Life Before iPods: 26 Vintage Photographs Show the Heyday of Boombox in New York City From the 1980s
Those of us who lived in New York City in the 1970s and 1980s can testify to the very serious quality of life issues – graffiti covered subways, vandalism, garbage, crime, noise, drugs. The streets were minefields of dog poop just waiting for the next victim, those unfamiliar with the terrain or seasoned New Yorkers who had a momentary lapse of attention to the sidewalks. It was a very rough time and not the promised land at all.
One of the most annoying and dreadful elements of the late 1970s and 1980s was the boombox. This portable party machine could be cranked to deafening levels, even outdoors against the ambient din of the city. At times it felt like there was no escaping it, the ghetto blasters were everywhere to be found including spaces where one expected quiet enjoyment like parks. To make matters worse, the music played was very limited, typically disco or hip hop. You would not hear anything else, certainly not classical, country, blues or classic rock.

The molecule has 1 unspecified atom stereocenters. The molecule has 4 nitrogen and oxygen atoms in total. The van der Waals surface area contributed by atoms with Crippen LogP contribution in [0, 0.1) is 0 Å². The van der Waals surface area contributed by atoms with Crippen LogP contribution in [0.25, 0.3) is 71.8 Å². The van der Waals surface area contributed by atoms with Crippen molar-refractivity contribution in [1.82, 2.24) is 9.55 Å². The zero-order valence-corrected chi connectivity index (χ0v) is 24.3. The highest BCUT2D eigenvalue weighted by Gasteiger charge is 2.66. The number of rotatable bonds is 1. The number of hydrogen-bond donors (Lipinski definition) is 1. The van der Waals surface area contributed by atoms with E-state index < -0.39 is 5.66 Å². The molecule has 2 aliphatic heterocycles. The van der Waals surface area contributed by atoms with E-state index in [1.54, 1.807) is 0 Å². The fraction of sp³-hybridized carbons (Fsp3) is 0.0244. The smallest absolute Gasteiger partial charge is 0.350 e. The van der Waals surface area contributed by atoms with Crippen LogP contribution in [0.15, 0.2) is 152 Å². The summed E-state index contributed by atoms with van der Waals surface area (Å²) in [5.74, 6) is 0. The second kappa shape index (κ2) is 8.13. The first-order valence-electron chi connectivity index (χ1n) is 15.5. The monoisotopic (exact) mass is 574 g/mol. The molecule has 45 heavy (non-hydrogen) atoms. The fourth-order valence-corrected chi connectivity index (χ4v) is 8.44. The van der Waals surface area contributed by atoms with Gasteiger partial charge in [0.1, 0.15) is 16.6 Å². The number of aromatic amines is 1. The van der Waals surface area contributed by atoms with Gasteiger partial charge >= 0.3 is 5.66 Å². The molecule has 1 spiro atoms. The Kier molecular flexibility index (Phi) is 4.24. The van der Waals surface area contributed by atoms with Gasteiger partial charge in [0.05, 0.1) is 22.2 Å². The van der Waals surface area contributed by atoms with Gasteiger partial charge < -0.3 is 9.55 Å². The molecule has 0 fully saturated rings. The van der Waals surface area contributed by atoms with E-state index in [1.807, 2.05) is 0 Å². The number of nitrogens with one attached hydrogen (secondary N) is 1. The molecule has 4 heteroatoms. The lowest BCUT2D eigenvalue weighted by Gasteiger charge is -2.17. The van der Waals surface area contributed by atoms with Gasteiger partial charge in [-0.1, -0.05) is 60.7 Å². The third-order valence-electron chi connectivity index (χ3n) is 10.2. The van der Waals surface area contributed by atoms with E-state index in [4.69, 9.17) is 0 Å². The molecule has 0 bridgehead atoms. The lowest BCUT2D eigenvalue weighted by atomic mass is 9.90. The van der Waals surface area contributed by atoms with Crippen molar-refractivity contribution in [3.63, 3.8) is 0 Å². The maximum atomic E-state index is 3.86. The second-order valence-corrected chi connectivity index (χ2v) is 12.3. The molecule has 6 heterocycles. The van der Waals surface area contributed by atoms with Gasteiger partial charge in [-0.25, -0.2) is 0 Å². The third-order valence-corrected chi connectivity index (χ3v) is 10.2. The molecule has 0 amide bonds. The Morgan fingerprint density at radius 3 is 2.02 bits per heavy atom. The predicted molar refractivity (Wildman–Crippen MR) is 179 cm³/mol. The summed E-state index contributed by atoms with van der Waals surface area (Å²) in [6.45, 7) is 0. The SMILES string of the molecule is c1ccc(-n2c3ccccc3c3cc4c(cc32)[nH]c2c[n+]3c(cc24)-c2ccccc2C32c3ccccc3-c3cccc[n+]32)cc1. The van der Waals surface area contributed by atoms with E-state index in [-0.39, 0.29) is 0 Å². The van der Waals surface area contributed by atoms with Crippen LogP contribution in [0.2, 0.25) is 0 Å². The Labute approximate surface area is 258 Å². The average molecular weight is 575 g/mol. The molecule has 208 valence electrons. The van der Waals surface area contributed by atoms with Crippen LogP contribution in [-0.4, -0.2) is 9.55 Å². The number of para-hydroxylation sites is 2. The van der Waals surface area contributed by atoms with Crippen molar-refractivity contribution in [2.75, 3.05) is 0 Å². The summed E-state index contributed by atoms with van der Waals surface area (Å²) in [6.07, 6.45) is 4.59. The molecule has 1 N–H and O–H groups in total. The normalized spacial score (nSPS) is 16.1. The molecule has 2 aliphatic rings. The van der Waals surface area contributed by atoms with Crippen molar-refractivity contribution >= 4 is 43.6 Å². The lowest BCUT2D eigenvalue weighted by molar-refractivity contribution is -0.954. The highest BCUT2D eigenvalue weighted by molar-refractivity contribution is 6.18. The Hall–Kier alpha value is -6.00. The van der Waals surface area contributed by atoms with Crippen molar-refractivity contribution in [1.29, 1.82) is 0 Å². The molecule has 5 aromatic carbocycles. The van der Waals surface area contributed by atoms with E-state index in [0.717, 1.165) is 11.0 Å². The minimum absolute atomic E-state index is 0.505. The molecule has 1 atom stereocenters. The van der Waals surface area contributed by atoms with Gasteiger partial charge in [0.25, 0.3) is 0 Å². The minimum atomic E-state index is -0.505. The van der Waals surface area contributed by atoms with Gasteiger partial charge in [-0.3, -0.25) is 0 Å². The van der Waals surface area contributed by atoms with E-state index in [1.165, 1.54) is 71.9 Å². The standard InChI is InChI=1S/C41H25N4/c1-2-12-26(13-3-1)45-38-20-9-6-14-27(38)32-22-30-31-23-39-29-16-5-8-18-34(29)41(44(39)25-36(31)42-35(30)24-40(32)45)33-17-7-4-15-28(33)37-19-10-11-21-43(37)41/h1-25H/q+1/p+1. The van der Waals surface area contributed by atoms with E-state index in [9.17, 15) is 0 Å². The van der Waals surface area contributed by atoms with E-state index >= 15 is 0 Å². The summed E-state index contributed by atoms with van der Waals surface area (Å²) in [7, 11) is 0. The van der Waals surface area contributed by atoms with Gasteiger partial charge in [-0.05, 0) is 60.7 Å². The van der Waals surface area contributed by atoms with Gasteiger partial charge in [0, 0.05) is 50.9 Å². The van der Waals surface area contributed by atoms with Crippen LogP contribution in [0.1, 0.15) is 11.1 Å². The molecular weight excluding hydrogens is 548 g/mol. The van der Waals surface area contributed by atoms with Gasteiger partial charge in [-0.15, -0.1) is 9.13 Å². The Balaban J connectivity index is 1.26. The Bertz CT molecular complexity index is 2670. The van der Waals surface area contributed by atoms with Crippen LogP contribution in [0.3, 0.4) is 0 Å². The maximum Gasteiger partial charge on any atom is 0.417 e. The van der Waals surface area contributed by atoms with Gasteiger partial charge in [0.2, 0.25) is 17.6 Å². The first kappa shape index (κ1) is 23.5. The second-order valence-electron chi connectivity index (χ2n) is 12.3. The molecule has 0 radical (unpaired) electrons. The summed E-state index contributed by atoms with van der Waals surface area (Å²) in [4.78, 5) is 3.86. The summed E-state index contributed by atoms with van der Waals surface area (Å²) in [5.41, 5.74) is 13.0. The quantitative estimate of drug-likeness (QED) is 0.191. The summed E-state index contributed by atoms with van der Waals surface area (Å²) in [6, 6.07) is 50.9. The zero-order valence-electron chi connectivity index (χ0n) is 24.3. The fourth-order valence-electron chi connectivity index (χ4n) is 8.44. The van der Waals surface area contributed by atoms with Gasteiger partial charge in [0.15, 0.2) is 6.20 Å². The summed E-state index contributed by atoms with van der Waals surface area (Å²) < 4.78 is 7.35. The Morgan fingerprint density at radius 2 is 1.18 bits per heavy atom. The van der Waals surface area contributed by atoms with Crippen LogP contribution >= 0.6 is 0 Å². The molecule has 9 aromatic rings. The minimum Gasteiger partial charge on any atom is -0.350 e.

Boomboxes were heavy. It was a job to carry them all day. Some required as many as 20 D-cell batteries, which, allowing for continuous play and volumes, would only last the day. The cost of these batteries became major budgetary items for those who carried their boxes daily. They were essentially the Walkmans or iPods of their day, but as a broadcast device, they could hardly be considered personal audio players.
The 1990s was a turning point for the boombox culture, Walkman and other portable devices replaced them. However, people who preferred to listen to their music publicly with friends still used boombox. The following photos showcase the culture of boombox from the 1980s.
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